A number of measures including computer science tests and self-assessments indicate Glitch participants have increased their knowledge about software development and programming. Pre- and post-surveys indicate that Glitch has changed attitudes about studying computing and intent to persist in computing. For example, 22 out of 23 testers last summer reported an increase in their interest in technology. Perhaps the most compelling indication of success is what the students are doing when they leave. Out of the seven students who graduated from high school in 2010, six are attending collegefive of them in computing related majors, (two in CS, one in computer engineering, two in digital media).3 Of the seven students who will be graduating in 2011, all intend to attend collegefour have declared their major as CS and the other three are considering CS as their major. Before the program started, of the 14 only one had an interest in CS and one in computer engineering as a major. These are amazing numbers for any type of computer science outreach, but particularly with a group that is usually so difficult to reach.
Being a computer programmer was no longer a mystical quality that was out of their reach...
Why did it work, and how can others do similar things? The Glitch program motivated the students to put in the work to do computing. Being a computer programmer was no longer a mystical quality that was out of their reach but a natural progression from what they were already doing as game testers. They communicated with developers daily, and felt that developers really listened to them, changing games based upon what they had written in bug reports. They already felt like a valuable part of the software development process, so imagining themselves as a bigger part of that process was easy.
There are still significant hurdles. From our staff's assessments, four of the seven students who participated in the Glitch APCS classes were prepared to pass the test in May of this year, but only one chose to take the test. We are trying to understand why these young men who had worked so hard all year learning introductory CS would not be interested in sitting for the test. They claim that logistics was part of the reason; the test was offered at 8:00 A.M. at a different school than they attended, on a school day, and none of them wanted to wake up that early to take public transportation there and miss school. But we suspect another factor was intimidation. Perhaps they feared taking the test at school that might be perceived as "better," or not doing well and losing the face of being tech savvy to their family and perhaps themselves. We have started to ask them questions and would like to gain a better understanding of why they did not take the test. Like all teens, they are not always consciously aware of their own motivations. The challenge is not just to encourage them to share their reasons, but to help them develop greater self-awareness and the ability to articulate their conscious and subconscious motivations.
And these questions may have larger implications for African-American teens across Georgia. The Georgia Computes Broadening Participation in Computing Alliance1 has made increases in the number of APCS test takers (from 389 when the program started in 2004 to 692 in 2010), However, the percentage African-American test takers has remained fat. In 2010, only 9.8% of the test takers were African American compared with 29% of the Georgia population. Even more shocking is how few African-American students pass the APCS exam. Only 16 of 68 (23.5%) African-American students passed in 2010, compared to an overall pass rate of 56%.2 Connecting the value of taking the APCS test to the values of our African-American students will be important for our future efforts.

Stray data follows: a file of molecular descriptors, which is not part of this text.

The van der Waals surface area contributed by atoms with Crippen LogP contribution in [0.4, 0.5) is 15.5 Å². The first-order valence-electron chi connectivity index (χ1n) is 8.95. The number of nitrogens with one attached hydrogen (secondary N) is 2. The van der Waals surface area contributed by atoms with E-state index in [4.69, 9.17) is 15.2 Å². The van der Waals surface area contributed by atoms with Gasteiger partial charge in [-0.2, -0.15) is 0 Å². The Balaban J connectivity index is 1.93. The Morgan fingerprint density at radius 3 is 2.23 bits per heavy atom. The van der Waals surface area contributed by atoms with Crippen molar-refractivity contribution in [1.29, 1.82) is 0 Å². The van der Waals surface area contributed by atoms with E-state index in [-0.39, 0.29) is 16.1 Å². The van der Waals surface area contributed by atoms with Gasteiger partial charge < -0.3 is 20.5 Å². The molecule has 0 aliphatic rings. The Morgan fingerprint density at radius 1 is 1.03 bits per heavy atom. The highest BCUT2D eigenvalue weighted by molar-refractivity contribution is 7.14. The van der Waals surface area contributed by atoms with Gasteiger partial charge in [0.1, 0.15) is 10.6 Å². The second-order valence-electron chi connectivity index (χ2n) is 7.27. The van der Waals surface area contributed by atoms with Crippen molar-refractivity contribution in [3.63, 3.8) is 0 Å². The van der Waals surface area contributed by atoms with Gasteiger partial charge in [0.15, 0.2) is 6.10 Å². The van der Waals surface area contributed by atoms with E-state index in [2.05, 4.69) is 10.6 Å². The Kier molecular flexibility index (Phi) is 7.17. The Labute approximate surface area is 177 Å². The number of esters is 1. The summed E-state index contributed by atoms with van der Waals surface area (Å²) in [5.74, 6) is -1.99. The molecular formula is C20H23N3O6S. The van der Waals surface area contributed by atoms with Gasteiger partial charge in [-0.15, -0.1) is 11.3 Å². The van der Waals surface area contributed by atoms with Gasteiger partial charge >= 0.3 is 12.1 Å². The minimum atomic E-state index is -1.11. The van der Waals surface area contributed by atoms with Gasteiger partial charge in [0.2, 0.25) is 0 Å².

Games are an obvious interest match for young African-American menthey play often and games are reported to be the digital media they interact with most frequently. Creating a competitive environment went along well with their values on competitive gaming practices and the quota-based game testing industry. Finally, these young men needed jobs. They could not justify traveling to Georgia Tech every day, or even every week to just learn about computers. The pragmatic approach they take to their extracurricular activities needs to be reflected in the values of the program.
The challenge is to identify interest and values in other groups and design educational programs around them. While a number of programs use games, robots, or other "fun" computing tools to get kids interested, maybe we need to step back and stop trying to make computing look cool and start looking at audiences' values. While these young African-American men were attracted to game testing because it was cool, they were able to participate because it was a paying job that met needs they valued more than an interesting thing to do with their time. They want to continue in computer science because they now see CS as a pragmatic approach of an attainable high-paying career, something they and their families value.
We began to understand the values of young African-American men from underserved neighborhoods through in-depth formative work consisting of observations, participatory design activities, interviews, focus groups and prototyping. And after two years of running the Glitch program, we can begin to speak with authority of what these values are and how they impact learning CS. Many interventions designed to make computing engaging for students focus on their interests. It definitely helps to take elements from popular culture and the arts that appeal to your target audience and leverage those interests. But fewer interventions leverage students' values. What is "fun" and what is "important" for kids are two different things. For teens that grow up in poverty, finding a path to economic security is critical. And it has to be an accessible pathone they can easily imagine themselves on. Values connect to what they view as important, who they see themselves as now, and who they can imagine becoming. The observation that African-American teenage boys often like video games was a first step for our design of Glitch, but perhaps the least important one. Connecting to the deep concept of values is much more important than the surface notion of interests.
The Digital Library is published by the Association for Computing Machinery. Copyright © 2011 ACM, Inc.